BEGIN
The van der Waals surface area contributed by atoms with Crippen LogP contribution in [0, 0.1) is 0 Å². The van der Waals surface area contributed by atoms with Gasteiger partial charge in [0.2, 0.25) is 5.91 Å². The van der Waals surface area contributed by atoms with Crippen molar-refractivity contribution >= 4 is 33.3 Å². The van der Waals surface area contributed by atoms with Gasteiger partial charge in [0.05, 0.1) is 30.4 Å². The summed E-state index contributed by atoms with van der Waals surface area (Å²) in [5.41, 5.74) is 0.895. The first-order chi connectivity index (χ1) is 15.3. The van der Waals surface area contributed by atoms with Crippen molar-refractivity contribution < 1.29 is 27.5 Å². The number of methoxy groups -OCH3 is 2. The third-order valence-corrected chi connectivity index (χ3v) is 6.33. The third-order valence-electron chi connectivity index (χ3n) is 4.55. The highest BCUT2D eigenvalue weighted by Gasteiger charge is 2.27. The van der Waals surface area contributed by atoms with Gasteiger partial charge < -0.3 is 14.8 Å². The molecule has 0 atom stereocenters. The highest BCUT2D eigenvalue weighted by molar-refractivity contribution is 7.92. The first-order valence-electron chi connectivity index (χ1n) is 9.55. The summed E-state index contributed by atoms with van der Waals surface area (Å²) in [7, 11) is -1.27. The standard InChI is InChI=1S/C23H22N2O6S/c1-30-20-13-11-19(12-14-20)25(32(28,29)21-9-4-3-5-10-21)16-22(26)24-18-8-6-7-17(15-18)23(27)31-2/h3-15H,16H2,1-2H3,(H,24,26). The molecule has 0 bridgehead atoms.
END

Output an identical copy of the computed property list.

The van der Waals surface area contributed by atoms with Crippen LogP contribution in [0, 0.1) is 0 Å². The van der Waals surface area contributed by atoms with Gasteiger partial charge in [0.2, 0.25) is 5.91 Å². The van der Waals surface area contributed by atoms with Crippen molar-refractivity contribution >= 4 is 33.3 Å². The van der Waals surface area contributed by atoms with Gasteiger partial charge in [0.05, 0.1) is 30.4 Å². The summed E-state index contributed by atoms with van der Waals surface area (Å²) in [5.41, 5.74) is 0.895. The first-order chi connectivity index (χ1) is 15.3. The van der Waals surface area contributed by atoms with Crippen molar-refractivity contribution < 1.29 is 27.5 Å². The number of methoxy groups -OCH3 is 2. The third-order valence-corrected chi connectivity index (χ3v) is 6.33. The third-order valence-electron chi connectivity index (χ3n) is 4.55. The highest BCUT2D eigenvalue weighted by Gasteiger charge is 2.27. The van der Waals surface area contributed by atoms with Gasteiger partial charge < -0.3 is 14.8 Å². The molecule has 0 atom stereocenters. The highest BCUT2D eigenvalue weighted by molar-refractivity contribution is 7.92. The first-order valence-electron chi connectivity index (χ1n) is 9.55. The summed E-state index contributed by atoms with van der Waals surface area (Å²) in [7, 11) is -1.27. The standard InChI is InChI=1S/C23H22N2O6S/c1-30-20-13-11-19(12-14-20)25(32(28,29)21-9-4-3-5-10-21)16-22(26)24-18-8-6-7-17(15-18)23(27)31-2/h3-15H,16H2,1-2H3,(H,24,26). The molecule has 0 bridgehead atoms.